Most people provided no information of interest. They told reporters that the Whites had been excellent neighbours and quiet people, but very friendly. But soon some peculiarities about the Whites became evident.

No one, it seems, had ever seen Florence White or had even heard of her. Dorothy Phillips, who lived directly across the street, told reporters that she knew nothing about the Whites and rarely saw them. The Whites’ house was an old structure, covered with badly faded yellow paint. The house had no electricity, no bathroom, no running water and no telephone. There was a large building in the backyard that George White had used as the base for his carpentry business.

Percy White, it was soon evident, had problems of his own. He had been in the Canadian Army Service Corps during the Second World War but the experience had left him a shell of a man. In civilian life he found it impossible to keep a job. He was a patient at the Veterans Hospital in London for a couple of years, suffering from what was then known as shell shock.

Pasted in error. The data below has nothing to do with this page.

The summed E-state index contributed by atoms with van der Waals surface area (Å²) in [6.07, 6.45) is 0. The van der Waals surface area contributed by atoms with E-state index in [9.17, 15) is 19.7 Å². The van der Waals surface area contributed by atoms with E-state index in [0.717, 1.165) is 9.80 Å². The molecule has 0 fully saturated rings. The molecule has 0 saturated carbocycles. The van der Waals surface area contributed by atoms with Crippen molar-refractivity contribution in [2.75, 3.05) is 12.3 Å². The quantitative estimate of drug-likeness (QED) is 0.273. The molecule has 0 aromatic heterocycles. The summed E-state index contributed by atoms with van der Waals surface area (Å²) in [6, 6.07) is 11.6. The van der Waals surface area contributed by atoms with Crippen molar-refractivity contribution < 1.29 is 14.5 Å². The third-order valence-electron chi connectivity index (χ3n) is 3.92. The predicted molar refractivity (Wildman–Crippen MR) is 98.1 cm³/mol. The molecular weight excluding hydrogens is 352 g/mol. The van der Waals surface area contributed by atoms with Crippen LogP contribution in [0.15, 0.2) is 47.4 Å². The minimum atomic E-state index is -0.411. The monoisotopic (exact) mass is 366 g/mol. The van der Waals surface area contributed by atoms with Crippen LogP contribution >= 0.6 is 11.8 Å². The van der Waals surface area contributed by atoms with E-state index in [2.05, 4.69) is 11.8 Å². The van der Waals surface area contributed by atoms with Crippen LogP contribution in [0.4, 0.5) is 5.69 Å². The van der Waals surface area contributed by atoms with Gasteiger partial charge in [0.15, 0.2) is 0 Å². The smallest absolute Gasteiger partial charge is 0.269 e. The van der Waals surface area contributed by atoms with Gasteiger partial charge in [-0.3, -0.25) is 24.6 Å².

The Whites had lived in the house for 34 years. Firefighters, though, were puzzled by the condition of the interior. There were three rooms upstairs, one of which contained only some discarded furniture covered by an inch of dust. The walls of all the rooms had neither wallpaper nor paint, and the corners were filed with cobwebs.

Other than the partially burned mattresses in two of the rooms, one occupied by George and Catharine and the other by Florence, there was little evidence of the fire.

It was obvious that there had been two separate small blazes. Downstairs the house was also in a poor state of repair and maintenance, except for an impeccably set dining table in the kitchen.

For whatever reason, Crown Attorney J.M. Kearns delayed the inquest until Jan. 18, 11 days after the fire. There were no significant developments in the case during that time. After a few days the press began losing interest in the case, but that changed with the commencement of the inquest.

Next week: Evidence at the inquest and the final developments in the case.


Stephen Thorning